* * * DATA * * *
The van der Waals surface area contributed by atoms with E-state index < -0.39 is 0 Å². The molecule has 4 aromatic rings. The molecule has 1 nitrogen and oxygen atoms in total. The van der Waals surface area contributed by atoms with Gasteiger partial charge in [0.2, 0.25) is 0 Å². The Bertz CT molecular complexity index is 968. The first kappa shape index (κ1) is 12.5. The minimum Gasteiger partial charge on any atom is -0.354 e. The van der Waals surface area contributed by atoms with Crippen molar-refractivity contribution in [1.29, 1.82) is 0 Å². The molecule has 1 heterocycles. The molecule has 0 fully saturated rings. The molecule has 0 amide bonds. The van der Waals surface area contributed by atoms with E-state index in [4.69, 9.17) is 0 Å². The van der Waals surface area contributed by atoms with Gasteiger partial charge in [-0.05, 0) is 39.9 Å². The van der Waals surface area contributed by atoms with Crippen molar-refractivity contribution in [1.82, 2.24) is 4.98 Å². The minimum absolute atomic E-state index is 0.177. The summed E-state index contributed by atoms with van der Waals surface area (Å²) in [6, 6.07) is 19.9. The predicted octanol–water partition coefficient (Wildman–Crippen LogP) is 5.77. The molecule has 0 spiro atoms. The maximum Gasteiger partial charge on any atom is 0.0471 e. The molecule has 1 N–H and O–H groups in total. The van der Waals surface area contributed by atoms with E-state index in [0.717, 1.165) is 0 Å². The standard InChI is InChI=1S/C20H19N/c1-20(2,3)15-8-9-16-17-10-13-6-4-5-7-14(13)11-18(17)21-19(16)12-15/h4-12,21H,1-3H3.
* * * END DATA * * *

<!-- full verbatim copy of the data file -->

The van der Waals surface area contributed by atoms with E-state index < -0.39 is 0 Å². The molecule has 4 aromatic rings. The molecule has 1 nitrogen and oxygen atoms in total. The van der Waals surface area contributed by atoms with Gasteiger partial charge in [0.2, 0.25) is 0 Å². The Bertz CT molecular complexity index is 968. The first kappa shape index (κ1) is 12.5. The minimum Gasteiger partial charge on any atom is -0.354 e. The van der Waals surface area contributed by atoms with Crippen molar-refractivity contribution in [1.29, 1.82) is 0 Å². The molecule has 1 heterocycles. The molecule has 0 fully saturated rings. The molecule has 0 amide bonds. The van der Waals surface area contributed by atoms with E-state index in [4.69, 9.17) is 0 Å². The van der Waals surface area contributed by atoms with Gasteiger partial charge in [-0.05, 0) is 39.9 Å². The van der Waals surface area contributed by atoms with Crippen molar-refractivity contribution in [1.82, 2.24) is 4.98 Å². The minimum absolute atomic E-state index is 0.177. The summed E-state index contributed by atoms with van der Waals surface area (Å²) in [6, 6.07) is 19.9. The predicted octanol–water partition coefficient (Wildman–Crippen LogP) is 5.77. The molecule has 0 spiro atoms. The maximum Gasteiger partial charge on any atom is 0.0471 e. The molecule has 1 N–H and O–H groups in total. The van der Waals surface area contributed by atoms with E-state index in [0.717, 1.165) is 0 Å². The standard InChI is InChI=1S/C20H19N/c1-20(2,3)15-8-9-16-17-10-13-6-4-5-7-14(13)11-18(17)21-19(16)12-15/h4-12,21H,1-3H3.